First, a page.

Subject(s)
COVID-19 , Viral Vaccines , COVID-19/epidemiology , COVID-19/prevention & control , COVID-19 Vaccines/therapeutic use , Humans , Machine Learning , Pandemics , SARS-CoV-2 , Vaccines, Inactivated , Virion
3.
Nat Commun ; 13(1): 1726, 2022 04 01.
Article in English | MEDLINE | ID: covidwho-1773977

ABSTRACT

Immunization is expected to confer protection against infection and severe disease for vaccines while reducing risks to unimmunized populations by inhibiting transmission. Here, based on serial serological studies of an observational cohort of healthcare workers, we show that during a Severe Acute Respiratory Syndrome -Coronavirus 2 Delta-variant outbreak in Delhi, 25.3% (95% Confidence Interval 16.9-35.2) of previously uninfected, ChAdOx1-nCoV19 double vaccinated, healthcare workers were infected within less than two months, based on serology. Induction of anti-spike response was similar between groups with breakthrough infection (541 U/ml, Inter Quartile Range 374) and without (342 U/ml, Inter Quartile Range 497), as was the induction of neutralization activity to wildtype. This was not vaccine failure since vaccine effectiveness estimate based on infection rates in an unvaccinated cohort were about 70% and most infections were asymptomatic. We find that while ChAdOx1-nCoV19 vaccination remains effective in preventing severe infections, it is unlikely to be completely able to block transmission and provide herd immunity.


Subject(s)
Asymptomatic Infections , COVID-19 , COVID-19/epidemiology , COVID-19/prevention & control , Health Personnel , Humans , Immunization , SARS-CoV-2 , Vaccination
4.
2021.
Preprint in English | Other preprints | ID: ppcovidwho-296195

ABSTRACT

Immunization is expected to confer protection against infection and severe disease for vaccinees, while reducing risks to unimmunized populations by inhibiting transmission. Here, based on serial serological studies, we show that during a severe SARS-CoV2 Delta-variant outbreak in Delhi, 25.3% (95% CI 16.9 - 35.2) of previously uninfected, ChAdOx1-nCoV19 double vaccinated, healthcare-workers (HCW) were infected within a period of less than two months, based on serology. Induction of anti-spike response was similar between groups with breakthrough infection (541 U/ml, IQR 374) or not (342 U/ml, IQR 497), as was induction of neutralization activity to wildtype. Most infections were unrecognized. The Delta-variant thus causes frequent unrecognized breakthrough infections in adequately immunized subjects, reducing any herd-effect of immunity, and requiring reinstatement of preventive measures such as masking.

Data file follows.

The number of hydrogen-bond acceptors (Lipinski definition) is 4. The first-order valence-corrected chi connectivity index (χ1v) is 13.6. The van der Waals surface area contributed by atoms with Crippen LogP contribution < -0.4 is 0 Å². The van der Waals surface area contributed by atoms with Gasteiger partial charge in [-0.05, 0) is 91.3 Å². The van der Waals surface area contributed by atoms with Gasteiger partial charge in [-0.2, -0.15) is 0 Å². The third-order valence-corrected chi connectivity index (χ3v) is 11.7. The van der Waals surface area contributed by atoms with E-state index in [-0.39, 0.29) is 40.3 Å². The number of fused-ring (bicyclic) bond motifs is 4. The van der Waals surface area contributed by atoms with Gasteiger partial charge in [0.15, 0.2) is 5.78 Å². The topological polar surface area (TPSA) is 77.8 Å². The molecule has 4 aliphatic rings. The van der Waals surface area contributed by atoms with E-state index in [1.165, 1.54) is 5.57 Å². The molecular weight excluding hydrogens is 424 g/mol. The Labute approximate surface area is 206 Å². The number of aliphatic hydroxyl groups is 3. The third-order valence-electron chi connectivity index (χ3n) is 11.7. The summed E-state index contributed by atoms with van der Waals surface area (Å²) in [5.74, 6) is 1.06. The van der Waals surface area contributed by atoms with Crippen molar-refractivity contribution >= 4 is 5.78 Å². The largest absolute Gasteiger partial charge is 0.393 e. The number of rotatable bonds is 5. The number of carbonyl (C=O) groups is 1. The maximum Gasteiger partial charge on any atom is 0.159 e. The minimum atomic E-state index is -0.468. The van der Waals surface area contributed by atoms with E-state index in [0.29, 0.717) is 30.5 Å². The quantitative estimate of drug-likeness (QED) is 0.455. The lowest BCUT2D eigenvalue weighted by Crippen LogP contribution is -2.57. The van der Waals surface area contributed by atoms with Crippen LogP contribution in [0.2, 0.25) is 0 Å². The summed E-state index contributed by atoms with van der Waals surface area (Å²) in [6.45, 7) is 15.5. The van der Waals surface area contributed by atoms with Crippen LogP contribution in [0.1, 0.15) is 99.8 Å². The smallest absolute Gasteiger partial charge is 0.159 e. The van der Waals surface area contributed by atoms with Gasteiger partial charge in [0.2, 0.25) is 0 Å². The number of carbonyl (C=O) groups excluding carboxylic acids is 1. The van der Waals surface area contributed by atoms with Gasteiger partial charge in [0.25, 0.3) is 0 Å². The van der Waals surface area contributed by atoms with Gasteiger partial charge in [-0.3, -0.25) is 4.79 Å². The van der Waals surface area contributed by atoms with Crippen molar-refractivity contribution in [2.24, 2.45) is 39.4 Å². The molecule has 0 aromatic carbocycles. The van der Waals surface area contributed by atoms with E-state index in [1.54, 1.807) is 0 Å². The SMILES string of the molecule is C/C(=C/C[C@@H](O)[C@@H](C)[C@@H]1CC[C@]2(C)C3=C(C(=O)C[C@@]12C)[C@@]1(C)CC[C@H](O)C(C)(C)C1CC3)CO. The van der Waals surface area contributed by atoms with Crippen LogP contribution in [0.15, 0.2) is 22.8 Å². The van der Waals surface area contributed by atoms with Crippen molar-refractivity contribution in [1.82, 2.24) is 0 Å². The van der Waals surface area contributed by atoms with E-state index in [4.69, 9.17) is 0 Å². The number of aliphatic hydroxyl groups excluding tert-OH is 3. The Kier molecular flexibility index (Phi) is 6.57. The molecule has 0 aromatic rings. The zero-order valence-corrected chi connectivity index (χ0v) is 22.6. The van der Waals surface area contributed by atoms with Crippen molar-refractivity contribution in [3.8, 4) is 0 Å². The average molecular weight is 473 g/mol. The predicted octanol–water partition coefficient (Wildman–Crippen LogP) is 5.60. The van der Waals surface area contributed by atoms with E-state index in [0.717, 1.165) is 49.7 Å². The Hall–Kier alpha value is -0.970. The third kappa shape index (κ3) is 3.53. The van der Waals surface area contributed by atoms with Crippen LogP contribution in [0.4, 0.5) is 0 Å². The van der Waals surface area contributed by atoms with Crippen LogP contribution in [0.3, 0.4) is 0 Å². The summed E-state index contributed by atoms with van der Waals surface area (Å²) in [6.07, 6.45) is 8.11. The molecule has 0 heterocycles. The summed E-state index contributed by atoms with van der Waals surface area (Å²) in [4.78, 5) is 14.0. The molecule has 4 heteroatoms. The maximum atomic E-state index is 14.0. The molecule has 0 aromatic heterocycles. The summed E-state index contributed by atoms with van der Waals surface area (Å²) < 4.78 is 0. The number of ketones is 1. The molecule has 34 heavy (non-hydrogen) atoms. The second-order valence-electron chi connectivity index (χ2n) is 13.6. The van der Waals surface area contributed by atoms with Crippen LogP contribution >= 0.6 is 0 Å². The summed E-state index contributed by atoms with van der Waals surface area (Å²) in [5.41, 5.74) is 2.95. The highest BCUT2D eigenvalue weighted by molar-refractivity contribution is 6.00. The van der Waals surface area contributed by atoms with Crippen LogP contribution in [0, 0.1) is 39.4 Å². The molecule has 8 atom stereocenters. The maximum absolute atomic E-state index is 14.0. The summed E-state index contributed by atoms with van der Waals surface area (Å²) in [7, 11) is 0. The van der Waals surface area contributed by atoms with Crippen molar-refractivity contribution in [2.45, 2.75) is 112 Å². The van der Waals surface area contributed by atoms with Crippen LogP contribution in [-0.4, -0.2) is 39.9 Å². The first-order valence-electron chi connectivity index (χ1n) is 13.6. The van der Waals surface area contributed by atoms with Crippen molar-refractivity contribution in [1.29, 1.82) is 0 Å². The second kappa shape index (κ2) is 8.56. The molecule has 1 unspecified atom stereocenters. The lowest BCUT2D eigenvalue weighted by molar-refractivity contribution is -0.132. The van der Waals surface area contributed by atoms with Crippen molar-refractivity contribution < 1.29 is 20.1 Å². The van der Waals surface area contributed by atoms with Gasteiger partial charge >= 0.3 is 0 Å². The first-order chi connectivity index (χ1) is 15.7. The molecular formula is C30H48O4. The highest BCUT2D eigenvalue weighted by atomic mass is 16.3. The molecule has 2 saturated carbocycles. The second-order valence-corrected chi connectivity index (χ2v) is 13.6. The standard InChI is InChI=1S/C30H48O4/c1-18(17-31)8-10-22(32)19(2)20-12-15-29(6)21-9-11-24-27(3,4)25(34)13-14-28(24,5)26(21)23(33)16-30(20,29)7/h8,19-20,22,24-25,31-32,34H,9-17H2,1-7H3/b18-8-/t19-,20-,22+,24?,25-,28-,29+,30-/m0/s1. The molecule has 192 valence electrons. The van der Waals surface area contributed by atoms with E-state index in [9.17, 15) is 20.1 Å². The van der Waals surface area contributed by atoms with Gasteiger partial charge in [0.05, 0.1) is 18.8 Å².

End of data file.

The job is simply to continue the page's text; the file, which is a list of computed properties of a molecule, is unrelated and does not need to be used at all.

5.
Sci Rep ; 11(1): 23210, 2021 12 01.
Article in English | MEDLINE | ID: covidwho-1545637

ABSTRACT

SARS-CoV2 pandemic exposed the limitations of artificial intelligence based medical imaging systems. Earlier in the pandemic, the absence of sufficient training data prevented effective deep learning (DL) solutions for the diagnosis of COVID-19 based on X-Ray data. Here, addressing the lacunae in existing literature and algorithms with the paucity of initial training data; we describe CovBaseAI, an explainable tool using an ensemble of three DL models and an expert decision system (EDS) for COVID-Pneumonia diagnosis, trained entirely on pre-COVID-19 datasets. The performance and explainability of CovBaseAI was primarily validated on two independent datasets. Firstly, 1401 randomly selected CxR from an Indian quarantine center to assess effectiveness in excluding radiological COVID-Pneumonia requiring higher care. Second, curated dataset; 434 RT-PCR positive cases and 471 non-COVID/Normal historical scans, to assess performance in advanced medical settings. CovBaseAI had an accuracy of 87% with a negative predictive value of 98% in the quarantine-center data. However, sensitivity was 0.66-0.90 taking RT-PCR/radiologist opinion as ground truth. This work provides new insights on the usage of EDS with DL methods and the ability of algorithms to confidently predict COVID-Pneumonia while reinforcing the established learning; that benchmarking based on RT-PCR may not serve as reliable ground truth in radiological diagnosis. Such tools can pave the path for multi-modal high throughput detection of COVID-Pneumonia in screening and referral.